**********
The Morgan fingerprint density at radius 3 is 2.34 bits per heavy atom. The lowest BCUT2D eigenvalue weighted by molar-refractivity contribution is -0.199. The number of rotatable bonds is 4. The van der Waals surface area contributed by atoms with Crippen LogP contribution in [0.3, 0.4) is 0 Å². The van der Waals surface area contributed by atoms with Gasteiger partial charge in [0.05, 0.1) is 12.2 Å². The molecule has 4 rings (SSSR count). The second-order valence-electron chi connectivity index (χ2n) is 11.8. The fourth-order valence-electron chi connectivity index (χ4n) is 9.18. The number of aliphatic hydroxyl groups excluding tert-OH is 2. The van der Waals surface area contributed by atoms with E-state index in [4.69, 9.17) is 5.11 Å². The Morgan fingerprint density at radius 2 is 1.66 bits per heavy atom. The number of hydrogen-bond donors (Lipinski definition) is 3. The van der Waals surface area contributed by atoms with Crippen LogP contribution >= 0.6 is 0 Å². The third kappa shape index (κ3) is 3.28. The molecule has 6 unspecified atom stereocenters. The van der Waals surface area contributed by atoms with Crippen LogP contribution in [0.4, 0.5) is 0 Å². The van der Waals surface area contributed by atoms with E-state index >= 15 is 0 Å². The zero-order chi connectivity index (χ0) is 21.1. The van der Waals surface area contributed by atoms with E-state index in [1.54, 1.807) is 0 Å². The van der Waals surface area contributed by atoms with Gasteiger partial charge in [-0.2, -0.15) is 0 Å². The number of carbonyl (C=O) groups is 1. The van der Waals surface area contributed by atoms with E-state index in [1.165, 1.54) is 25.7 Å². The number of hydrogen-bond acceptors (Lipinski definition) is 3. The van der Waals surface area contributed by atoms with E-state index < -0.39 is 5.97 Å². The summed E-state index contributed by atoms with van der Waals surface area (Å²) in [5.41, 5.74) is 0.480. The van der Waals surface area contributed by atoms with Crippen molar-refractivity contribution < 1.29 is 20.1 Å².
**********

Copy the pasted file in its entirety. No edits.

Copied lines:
The Morgan fingerprint density at radius 3 is 2.34 bits per heavy atom. The lowest BCUT2D eigenvalue weighted by molar-refractivity contribution is -0.199. The number of rotatable bonds is 4. The van der Waals surface area contributed by atoms with Crippen LogP contribution in [0.3, 0.4) is 0 Å². The van der Waals surface area contributed by atoms with Gasteiger partial charge in [0.05, 0.1) is 12.2 Å². The molecule has 4 rings (SSSR count). The second-order valence-electron chi connectivity index (χ2n) is 11.8. The fourth-order valence-electron chi connectivity index (χ4n) is 9.18. The number of aliphatic hydroxyl groups excluding tert-OH is 2. The van der Waals surface area contributed by atoms with E-state index in [4.69, 9.17) is 5.11 Å². The Morgan fingerprint density at radius 2 is 1.66 bits per heavy atom. The number of hydrogen-bond donors (Lipinski definition) is 3. The van der Waals surface area contributed by atoms with Crippen LogP contribution >= 0.6 is 0 Å². The third kappa shape index (κ3) is 3.28. The molecule has 6 unspecified atom stereocenters. The van der Waals surface area contributed by atoms with Crippen LogP contribution in [0.4, 0.5) is 0 Å². The van der Waals surface area contributed by atoms with E-state index >= 15 is 0 Å². The zero-order chi connectivity index (χ0) is 21.1. The van der Waals surface area contributed by atoms with E-state index in [1.54, 1.807) is 0 Å². The van der Waals surface area contributed by atoms with Gasteiger partial charge in [-0.2, -0.15) is 0 Å². The number of carbonyl (C=O) groups is 1. The van der Waals surface area contributed by atoms with E-state index in [1.165, 1.54) is 25.7 Å². The number of hydrogen-bond acceptors (Lipinski definition) is 3. The van der Waals surface area contributed by atoms with E-state index < -0.39 is 5.97 Å². The summed E-state index contributed by atoms with van der Waals surface area (Å²) in [5.41, 5.74) is 0.480. The van der Waals surface area contributed by atoms with Crippen molar-refractivity contribution < 1.29 is 20.1 Å².